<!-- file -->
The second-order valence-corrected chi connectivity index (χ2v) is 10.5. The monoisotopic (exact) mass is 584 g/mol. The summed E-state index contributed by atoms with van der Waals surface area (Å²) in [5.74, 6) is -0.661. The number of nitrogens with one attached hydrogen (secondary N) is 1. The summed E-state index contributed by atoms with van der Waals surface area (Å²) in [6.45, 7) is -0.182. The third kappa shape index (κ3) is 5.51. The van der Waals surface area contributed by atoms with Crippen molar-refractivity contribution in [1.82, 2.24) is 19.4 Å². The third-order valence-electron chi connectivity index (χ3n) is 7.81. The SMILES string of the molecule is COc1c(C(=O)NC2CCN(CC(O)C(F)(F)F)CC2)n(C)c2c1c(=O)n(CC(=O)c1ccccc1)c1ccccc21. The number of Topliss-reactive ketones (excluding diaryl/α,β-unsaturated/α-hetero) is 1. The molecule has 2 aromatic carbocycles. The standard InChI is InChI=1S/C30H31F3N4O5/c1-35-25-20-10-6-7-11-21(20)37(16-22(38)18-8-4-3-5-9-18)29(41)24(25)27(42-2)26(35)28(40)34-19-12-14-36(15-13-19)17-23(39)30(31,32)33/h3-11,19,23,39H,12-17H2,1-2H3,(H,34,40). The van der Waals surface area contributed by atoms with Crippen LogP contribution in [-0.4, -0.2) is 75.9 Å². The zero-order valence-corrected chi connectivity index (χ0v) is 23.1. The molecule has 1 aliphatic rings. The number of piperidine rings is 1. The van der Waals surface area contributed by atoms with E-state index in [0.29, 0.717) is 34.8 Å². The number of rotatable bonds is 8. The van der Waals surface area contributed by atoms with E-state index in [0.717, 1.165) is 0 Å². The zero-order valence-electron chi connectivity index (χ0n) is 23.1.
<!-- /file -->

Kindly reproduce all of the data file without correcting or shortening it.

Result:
The second-order valence-corrected chi connectivity index (χ2v) is 10.5. The monoisotopic (exact) mass is 584 g/mol. The summed E-state index contributed by atoms with van der Waals surface area (Å²) in [5.74, 6) is -0.661. The number of nitrogens with one attached hydrogen (secondary N) is 1. The summed E-state index contributed by atoms with van der Waals surface area (Å²) in [6.45, 7) is -0.182. The third kappa shape index (κ3) is 5.51. The van der Waals surface area contributed by atoms with Crippen molar-refractivity contribution in [1.82, 2.24) is 19.4 Å². The third-order valence-electron chi connectivity index (χ3n) is 7.81. The SMILES string of the molecule is COc1c(C(=O)NC2CCN(CC(O)C(F)(F)F)CC2)n(C)c2c1c(=O)n(CC(=O)c1ccccc1)c1ccccc21. The number of Topliss-reactive ketones (excluding diaryl/α,β-unsaturated/α-hetero) is 1. The molecule has 2 aromatic carbocycles. The standard InChI is InChI=1S/C30H31F3N4O5/c1-35-25-20-10-6-7-11-21(20)37(16-22(38)18-8-4-3-5-9-18)29(41)24(25)27(42-2)26(35)28(40)34-19-12-14-36(15-13-19)17-23(39)30(31,32)33/h3-11,19,23,39H,12-17H2,1-2H3,(H,34,40). The van der Waals surface area contributed by atoms with Crippen LogP contribution in [-0.4, -0.2) is 75.9 Å². The zero-order valence-corrected chi connectivity index (χ0v) is 23.1. The molecule has 1 aliphatic rings. The number of piperidine rings is 1. The van der Waals surface area contributed by atoms with E-state index in [0.29, 0.717) is 34.8 Å². The number of rotatable bonds is 8. The van der Waals surface area contributed by atoms with E-state index in [0.717, 1.165) is 0 Å². The zero-order valence-electron chi connectivity index (χ0n) is 23.1.